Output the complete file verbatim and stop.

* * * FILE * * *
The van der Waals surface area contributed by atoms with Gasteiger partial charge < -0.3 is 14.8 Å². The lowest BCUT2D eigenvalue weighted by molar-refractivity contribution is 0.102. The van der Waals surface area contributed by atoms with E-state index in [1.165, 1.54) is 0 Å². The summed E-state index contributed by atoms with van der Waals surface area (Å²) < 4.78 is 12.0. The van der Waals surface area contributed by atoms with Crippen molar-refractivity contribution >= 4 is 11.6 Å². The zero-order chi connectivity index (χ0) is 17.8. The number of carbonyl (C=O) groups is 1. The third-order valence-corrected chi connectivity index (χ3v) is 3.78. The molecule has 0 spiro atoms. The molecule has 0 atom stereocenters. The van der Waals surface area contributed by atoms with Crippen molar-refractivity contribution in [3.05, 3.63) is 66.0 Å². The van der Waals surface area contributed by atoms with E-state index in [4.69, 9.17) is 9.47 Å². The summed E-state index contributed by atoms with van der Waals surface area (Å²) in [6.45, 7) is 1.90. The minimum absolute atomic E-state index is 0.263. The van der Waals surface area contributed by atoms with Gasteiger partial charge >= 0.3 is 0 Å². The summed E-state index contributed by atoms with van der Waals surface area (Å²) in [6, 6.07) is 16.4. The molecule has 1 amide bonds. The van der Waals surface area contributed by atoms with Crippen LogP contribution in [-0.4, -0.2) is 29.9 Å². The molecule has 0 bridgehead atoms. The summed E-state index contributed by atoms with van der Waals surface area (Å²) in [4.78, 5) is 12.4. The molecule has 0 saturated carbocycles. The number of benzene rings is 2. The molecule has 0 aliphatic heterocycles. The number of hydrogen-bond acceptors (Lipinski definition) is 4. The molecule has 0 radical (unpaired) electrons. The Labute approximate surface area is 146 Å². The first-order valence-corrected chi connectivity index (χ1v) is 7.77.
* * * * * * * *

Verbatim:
The van der Waals surface area contributed by atoms with Gasteiger partial charge < -0.3 is 14.8 Å². The lowest BCUT2D eigenvalue weighted by molar-refractivity contribution is 0.102. The van der Waals surface area contributed by atoms with E-state index in [1.165, 1.54) is 0 Å². The summed E-state index contributed by atoms with van der Waals surface area (Å²) < 4.78 is 12.0. The van der Waals surface area contributed by atoms with Crippen molar-refractivity contribution >= 4 is 11.6 Å². The zero-order chi connectivity index (χ0) is 17.8. The number of carbonyl (C=O) groups is 1. The third-order valence-corrected chi connectivity index (χ3v) is 3.78. The molecule has 0 spiro atoms. The molecule has 0 atom stereocenters. The van der Waals surface area contributed by atoms with Crippen molar-refractivity contribution in [3.05, 3.63) is 66.0 Å². The van der Waals surface area contributed by atoms with E-state index in [4.69, 9.17) is 9.47 Å². The summed E-state index contributed by atoms with van der Waals surface area (Å²) in [6.45, 7) is 1.90. The minimum absolute atomic E-state index is 0.263. The van der Waals surface area contributed by atoms with Gasteiger partial charge >= 0.3 is 0 Å². The summed E-state index contributed by atoms with van der Waals surface area (Å²) in [6, 6.07) is 16.4. The molecule has 1 amide bonds. The van der Waals surface area contributed by atoms with Crippen LogP contribution in [-0.4, -0.2) is 29.9 Å². The molecule has 0 bridgehead atoms. The summed E-state index contributed by atoms with van der Waals surface area (Å²) in [4.78, 5) is 12.4. The molecule has 0 saturated carbocycles. The number of benzene rings is 2. The molecule has 0 aliphatic heterocycles. The number of hydrogen-bond acceptors (Lipinski definition) is 4. The molecule has 0 radical (unpaired) electrons. The Labute approximate surface area is 146 Å². The first-order valence-corrected chi connectivity index (χ1v) is 7.77.